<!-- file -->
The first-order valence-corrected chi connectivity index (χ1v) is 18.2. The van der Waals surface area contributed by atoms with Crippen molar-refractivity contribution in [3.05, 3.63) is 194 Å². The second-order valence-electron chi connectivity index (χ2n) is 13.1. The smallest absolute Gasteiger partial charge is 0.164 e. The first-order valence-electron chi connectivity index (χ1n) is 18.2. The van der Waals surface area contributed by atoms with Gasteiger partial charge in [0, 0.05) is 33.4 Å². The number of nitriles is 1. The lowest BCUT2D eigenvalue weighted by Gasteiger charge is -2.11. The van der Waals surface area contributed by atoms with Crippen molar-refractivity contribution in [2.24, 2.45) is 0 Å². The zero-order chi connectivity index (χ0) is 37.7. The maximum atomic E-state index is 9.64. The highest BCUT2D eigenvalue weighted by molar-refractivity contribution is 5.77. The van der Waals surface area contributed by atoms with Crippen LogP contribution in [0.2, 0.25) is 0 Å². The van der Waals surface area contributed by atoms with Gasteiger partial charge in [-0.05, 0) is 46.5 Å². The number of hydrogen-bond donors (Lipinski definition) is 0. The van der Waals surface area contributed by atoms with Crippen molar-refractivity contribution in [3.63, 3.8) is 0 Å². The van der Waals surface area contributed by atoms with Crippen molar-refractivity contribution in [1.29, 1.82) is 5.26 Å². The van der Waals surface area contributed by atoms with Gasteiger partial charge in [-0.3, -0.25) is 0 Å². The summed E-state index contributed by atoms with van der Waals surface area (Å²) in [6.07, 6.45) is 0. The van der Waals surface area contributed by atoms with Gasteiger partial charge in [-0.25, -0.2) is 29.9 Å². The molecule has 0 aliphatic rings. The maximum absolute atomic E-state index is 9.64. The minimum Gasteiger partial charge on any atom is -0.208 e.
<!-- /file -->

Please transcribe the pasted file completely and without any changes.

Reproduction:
The first-order valence-corrected chi connectivity index (χ1v) is 18.2. The van der Waals surface area contributed by atoms with Crippen molar-refractivity contribution in [3.05, 3.63) is 194 Å². The second-order valence-electron chi connectivity index (χ2n) is 13.1. The smallest absolute Gasteiger partial charge is 0.164 e. The first-order valence-electron chi connectivity index (χ1n) is 18.2. The van der Waals surface area contributed by atoms with Gasteiger partial charge in [0, 0.05) is 33.4 Å². The number of nitriles is 1. The lowest BCUT2D eigenvalue weighted by Gasteiger charge is -2.11. The van der Waals surface area contributed by atoms with Crippen molar-refractivity contribution in [2.24, 2.45) is 0 Å². The zero-order chi connectivity index (χ0) is 37.7. The maximum atomic E-state index is 9.64. The highest BCUT2D eigenvalue weighted by molar-refractivity contribution is 5.77. The van der Waals surface area contributed by atoms with Crippen LogP contribution in [0.2, 0.25) is 0 Å². The van der Waals surface area contributed by atoms with Gasteiger partial charge in [-0.05, 0) is 46.5 Å². The number of hydrogen-bond donors (Lipinski definition) is 0. The van der Waals surface area contributed by atoms with Crippen molar-refractivity contribution in [3.63, 3.8) is 0 Å². The van der Waals surface area contributed by atoms with Crippen molar-refractivity contribution in [1.29, 1.82) is 5.26 Å². The van der Waals surface area contributed by atoms with Gasteiger partial charge in [-0.3, -0.25) is 0 Å². The summed E-state index contributed by atoms with van der Waals surface area (Å²) in [6.07, 6.45) is 0. The van der Waals surface area contributed by atoms with Gasteiger partial charge in [-0.25, -0.2) is 29.9 Å². The molecule has 0 aliphatic rings. The maximum absolute atomic E-state index is 9.64. The minimum Gasteiger partial charge on any atom is -0.208 e.